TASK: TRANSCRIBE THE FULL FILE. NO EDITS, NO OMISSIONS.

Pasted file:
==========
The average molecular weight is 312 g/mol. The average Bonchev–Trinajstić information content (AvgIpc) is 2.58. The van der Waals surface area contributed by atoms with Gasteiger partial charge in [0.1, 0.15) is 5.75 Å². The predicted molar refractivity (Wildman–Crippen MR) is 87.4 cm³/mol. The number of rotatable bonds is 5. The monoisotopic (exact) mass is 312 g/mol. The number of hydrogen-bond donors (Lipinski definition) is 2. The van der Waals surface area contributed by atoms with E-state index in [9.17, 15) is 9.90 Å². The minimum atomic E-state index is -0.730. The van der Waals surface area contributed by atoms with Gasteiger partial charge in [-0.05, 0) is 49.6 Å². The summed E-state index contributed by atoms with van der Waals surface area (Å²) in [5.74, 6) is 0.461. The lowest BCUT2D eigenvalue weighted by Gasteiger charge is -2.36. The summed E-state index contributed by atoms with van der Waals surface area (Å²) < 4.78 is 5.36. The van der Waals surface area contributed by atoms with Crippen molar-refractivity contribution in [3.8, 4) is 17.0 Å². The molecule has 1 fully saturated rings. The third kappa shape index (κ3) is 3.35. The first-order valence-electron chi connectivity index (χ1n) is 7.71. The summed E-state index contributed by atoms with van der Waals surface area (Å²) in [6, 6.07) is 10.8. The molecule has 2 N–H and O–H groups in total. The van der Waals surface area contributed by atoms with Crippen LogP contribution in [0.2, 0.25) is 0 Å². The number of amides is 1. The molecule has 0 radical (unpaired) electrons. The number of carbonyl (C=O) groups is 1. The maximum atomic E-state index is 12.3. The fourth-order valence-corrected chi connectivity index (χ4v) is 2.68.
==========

The average molecular weight is 312 g/mol. The average Bonchev–Trinajstić information content (AvgIpc) is 2.58. The van der Waals surface area contributed by atoms with Gasteiger partial charge in [0.1, 0.15) is 5.75 Å². The predicted molar refractivity (Wildman–Crippen MR) is 87.4 cm³/mol. The number of rotatable bonds is 5. The monoisotopic (exact) mass is 312 g/mol. The number of hydrogen-bond donors (Lipinski definition) is 2. The van der Waals surface area contributed by atoms with E-state index in [9.17, 15) is 9.90 Å². The minimum atomic E-state index is -0.730. The van der Waals surface area contributed by atoms with Gasteiger partial charge in [-0.05, 0) is 49.6 Å². The summed E-state index contributed by atoms with van der Waals surface area (Å²) in [5.74, 6) is 0.461. The lowest BCUT2D eigenvalue weighted by Gasteiger charge is -2.36. The summed E-state index contributed by atoms with van der Waals surface area (Å²) < 4.78 is 5.36. The van der Waals surface area contributed by atoms with Crippen molar-refractivity contribution in [3.8, 4) is 17.0 Å². The molecule has 1 fully saturated rings. The third kappa shape index (κ3) is 3.35. The first-order valence-electron chi connectivity index (χ1n) is 7.71. The summed E-state index contributed by atoms with van der Waals surface area (Å²) in [6, 6.07) is 10.8. The molecule has 2 N–H and O–H groups in total. The van der Waals surface area contributed by atoms with Crippen LogP contribution in [0.2, 0.25) is 0 Å². The number of amides is 1. The molecule has 0 radical (unpaired) electrons. The number of carbonyl (C=O) groups is 1. The maximum atomic E-state index is 12.3. The fourth-order valence-corrected chi connectivity index (χ4v) is 2.68.